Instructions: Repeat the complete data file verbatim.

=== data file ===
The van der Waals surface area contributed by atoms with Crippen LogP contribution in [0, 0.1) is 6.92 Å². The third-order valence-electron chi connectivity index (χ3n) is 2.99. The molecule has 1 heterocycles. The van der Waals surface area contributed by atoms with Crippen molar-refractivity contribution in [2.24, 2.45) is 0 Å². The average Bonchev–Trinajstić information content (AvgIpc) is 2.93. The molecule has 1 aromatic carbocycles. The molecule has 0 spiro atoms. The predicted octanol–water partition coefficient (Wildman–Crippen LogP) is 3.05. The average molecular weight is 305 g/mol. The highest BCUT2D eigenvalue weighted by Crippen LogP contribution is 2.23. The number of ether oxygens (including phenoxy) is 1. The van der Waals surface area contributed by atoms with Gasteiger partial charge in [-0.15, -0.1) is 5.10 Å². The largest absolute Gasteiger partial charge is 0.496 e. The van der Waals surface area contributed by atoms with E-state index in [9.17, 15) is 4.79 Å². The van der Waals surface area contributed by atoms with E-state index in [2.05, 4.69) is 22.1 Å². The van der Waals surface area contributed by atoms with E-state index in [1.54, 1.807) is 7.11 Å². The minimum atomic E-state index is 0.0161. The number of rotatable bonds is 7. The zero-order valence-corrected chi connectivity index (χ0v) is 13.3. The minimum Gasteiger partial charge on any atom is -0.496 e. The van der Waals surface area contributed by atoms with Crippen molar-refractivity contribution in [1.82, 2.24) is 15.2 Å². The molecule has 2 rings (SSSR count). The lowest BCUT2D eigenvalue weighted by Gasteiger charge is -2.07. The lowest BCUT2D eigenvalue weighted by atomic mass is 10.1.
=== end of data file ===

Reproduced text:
The van der Waals surface area contributed by atoms with Crippen LogP contribution in [0, 0.1) is 6.92 Å². The third-order valence-electron chi connectivity index (χ3n) is 2.99. The molecule has 1 heterocycles. The van der Waals surface area contributed by atoms with Crippen molar-refractivity contribution in [2.24, 2.45) is 0 Å². The average Bonchev–Trinajstić information content (AvgIpc) is 2.93. The molecule has 1 aromatic carbocycles. The molecule has 0 spiro atoms. The predicted octanol–water partition coefficient (Wildman–Crippen LogP) is 3.05. The average molecular weight is 305 g/mol. The highest BCUT2D eigenvalue weighted by Crippen LogP contribution is 2.23. The number of ether oxygens (including phenoxy) is 1. The van der Waals surface area contributed by atoms with Gasteiger partial charge in [-0.15, -0.1) is 5.10 Å². The largest absolute Gasteiger partial charge is 0.496 e. The van der Waals surface area contributed by atoms with E-state index in [9.17, 15) is 4.79 Å². The van der Waals surface area contributed by atoms with E-state index in [2.05, 4.69) is 22.1 Å². The van der Waals surface area contributed by atoms with E-state index in [1.54, 1.807) is 7.11 Å². The minimum atomic E-state index is 0.0161. The number of rotatable bonds is 7. The zero-order valence-corrected chi connectivity index (χ0v) is 13.3. The minimum Gasteiger partial charge on any atom is -0.496 e. The van der Waals surface area contributed by atoms with Crippen molar-refractivity contribution in [1.82, 2.24) is 15.2 Å². The molecule has 2 rings (SSSR count). The lowest BCUT2D eigenvalue weighted by Gasteiger charge is -2.07. The lowest BCUT2D eigenvalue weighted by atomic mass is 10.1.